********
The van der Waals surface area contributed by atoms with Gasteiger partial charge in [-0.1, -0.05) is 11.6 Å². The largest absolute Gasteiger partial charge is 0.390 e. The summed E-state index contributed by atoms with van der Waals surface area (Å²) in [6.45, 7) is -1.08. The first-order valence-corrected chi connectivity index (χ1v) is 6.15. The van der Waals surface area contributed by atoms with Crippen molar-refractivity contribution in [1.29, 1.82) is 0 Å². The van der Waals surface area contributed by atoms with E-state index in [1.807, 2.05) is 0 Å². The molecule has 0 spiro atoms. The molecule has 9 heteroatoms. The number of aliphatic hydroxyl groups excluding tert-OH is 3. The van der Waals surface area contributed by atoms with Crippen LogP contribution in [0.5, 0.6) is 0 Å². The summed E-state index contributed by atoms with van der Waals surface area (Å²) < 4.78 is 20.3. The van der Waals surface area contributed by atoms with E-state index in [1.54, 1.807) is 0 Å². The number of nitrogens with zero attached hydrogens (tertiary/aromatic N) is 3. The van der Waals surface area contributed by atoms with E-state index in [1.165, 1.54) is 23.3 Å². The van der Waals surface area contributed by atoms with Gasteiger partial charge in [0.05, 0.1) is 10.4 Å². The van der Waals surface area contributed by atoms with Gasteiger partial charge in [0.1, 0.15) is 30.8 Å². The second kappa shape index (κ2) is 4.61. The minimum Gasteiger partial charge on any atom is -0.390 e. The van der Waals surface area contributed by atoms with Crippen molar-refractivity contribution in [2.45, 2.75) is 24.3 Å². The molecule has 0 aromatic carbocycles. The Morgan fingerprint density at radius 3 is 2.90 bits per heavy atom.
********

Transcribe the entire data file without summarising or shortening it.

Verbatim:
The van der Waals surface area contributed by atoms with Gasteiger partial charge in [-0.1, -0.05) is 11.6 Å². The largest absolute Gasteiger partial charge is 0.390 e. The summed E-state index contributed by atoms with van der Waals surface area (Å²) in [6.45, 7) is -1.08. The first-order valence-corrected chi connectivity index (χ1v) is 6.15. The van der Waals surface area contributed by atoms with Crippen molar-refractivity contribution in [1.29, 1.82) is 0 Å². The van der Waals surface area contributed by atoms with E-state index in [1.807, 2.05) is 0 Å². The molecule has 0 spiro atoms. The molecule has 9 heteroatoms. The number of aliphatic hydroxyl groups excluding tert-OH is 3. The van der Waals surface area contributed by atoms with Crippen LogP contribution in [0.5, 0.6) is 0 Å². The summed E-state index contributed by atoms with van der Waals surface area (Å²) < 4.78 is 20.3. The van der Waals surface area contributed by atoms with E-state index in [1.54, 1.807) is 0 Å². The number of nitrogens with zero attached hydrogens (tertiary/aromatic N) is 3. The van der Waals surface area contributed by atoms with E-state index in [1.165, 1.54) is 23.3 Å². The van der Waals surface area contributed by atoms with Gasteiger partial charge in [0.05, 0.1) is 10.4 Å². The van der Waals surface area contributed by atoms with Gasteiger partial charge in [0.1, 0.15) is 30.8 Å². The second kappa shape index (κ2) is 4.61. The minimum Gasteiger partial charge on any atom is -0.390 e. The van der Waals surface area contributed by atoms with Crippen molar-refractivity contribution in [2.45, 2.75) is 24.3 Å². The molecule has 0 aromatic carbocycles. The Morgan fingerprint density at radius 3 is 2.90 bits per heavy atom.